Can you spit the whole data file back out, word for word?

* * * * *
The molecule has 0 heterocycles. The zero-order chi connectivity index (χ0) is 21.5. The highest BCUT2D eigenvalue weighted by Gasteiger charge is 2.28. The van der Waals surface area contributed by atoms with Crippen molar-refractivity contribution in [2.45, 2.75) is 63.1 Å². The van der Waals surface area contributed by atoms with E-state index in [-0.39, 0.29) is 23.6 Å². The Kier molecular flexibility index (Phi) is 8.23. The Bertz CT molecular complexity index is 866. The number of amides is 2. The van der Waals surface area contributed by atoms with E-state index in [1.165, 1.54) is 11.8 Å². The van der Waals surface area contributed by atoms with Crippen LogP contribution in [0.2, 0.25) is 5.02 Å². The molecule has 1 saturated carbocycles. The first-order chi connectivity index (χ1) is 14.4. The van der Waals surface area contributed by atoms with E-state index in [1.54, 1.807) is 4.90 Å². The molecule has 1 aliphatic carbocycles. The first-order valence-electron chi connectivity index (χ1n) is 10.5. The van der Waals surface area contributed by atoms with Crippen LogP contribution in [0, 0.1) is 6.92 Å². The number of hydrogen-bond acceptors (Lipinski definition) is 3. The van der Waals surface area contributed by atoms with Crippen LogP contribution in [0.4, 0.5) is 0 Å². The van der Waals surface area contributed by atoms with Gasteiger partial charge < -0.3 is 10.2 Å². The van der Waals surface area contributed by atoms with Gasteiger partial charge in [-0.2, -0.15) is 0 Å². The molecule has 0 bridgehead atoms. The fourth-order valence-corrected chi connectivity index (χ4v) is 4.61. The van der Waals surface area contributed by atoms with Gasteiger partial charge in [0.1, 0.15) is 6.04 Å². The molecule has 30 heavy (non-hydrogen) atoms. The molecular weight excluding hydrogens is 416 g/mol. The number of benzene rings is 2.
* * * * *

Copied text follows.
The molecule has 0 heterocycles. The zero-order chi connectivity index (χ0) is 21.5. The highest BCUT2D eigenvalue weighted by Gasteiger charge is 2.28. The van der Waals surface area contributed by atoms with Crippen molar-refractivity contribution in [2.45, 2.75) is 63.1 Å². The van der Waals surface area contributed by atoms with E-state index in [-0.39, 0.29) is 23.6 Å². The Kier molecular flexibility index (Phi) is 8.23. The Bertz CT molecular complexity index is 866. The number of amides is 2. The van der Waals surface area contributed by atoms with E-state index in [1.165, 1.54) is 11.8 Å². The van der Waals surface area contributed by atoms with Crippen LogP contribution in [0.2, 0.25) is 5.02 Å². The molecule has 1 saturated carbocycles. The first-order chi connectivity index (χ1) is 14.4. The van der Waals surface area contributed by atoms with E-state index in [1.54, 1.807) is 4.90 Å². The molecule has 1 aliphatic carbocycles. The first-order valence-electron chi connectivity index (χ1n) is 10.5. The van der Waals surface area contributed by atoms with Crippen LogP contribution in [0, 0.1) is 6.92 Å². The number of hydrogen-bond acceptors (Lipinski definition) is 3. The van der Waals surface area contributed by atoms with Crippen LogP contribution in [0.4, 0.5) is 0 Å². The van der Waals surface area contributed by atoms with Gasteiger partial charge < -0.3 is 10.2 Å². The van der Waals surface area contributed by atoms with Gasteiger partial charge in [-0.2, -0.15) is 0 Å². The molecule has 0 bridgehead atoms. The fourth-order valence-corrected chi connectivity index (χ4v) is 4.61. The van der Waals surface area contributed by atoms with Gasteiger partial charge in [0.1, 0.15) is 6.04 Å². The molecule has 30 heavy (non-hydrogen) atoms. The molecular weight excluding hydrogens is 416 g/mol. The number of benzene rings is 2.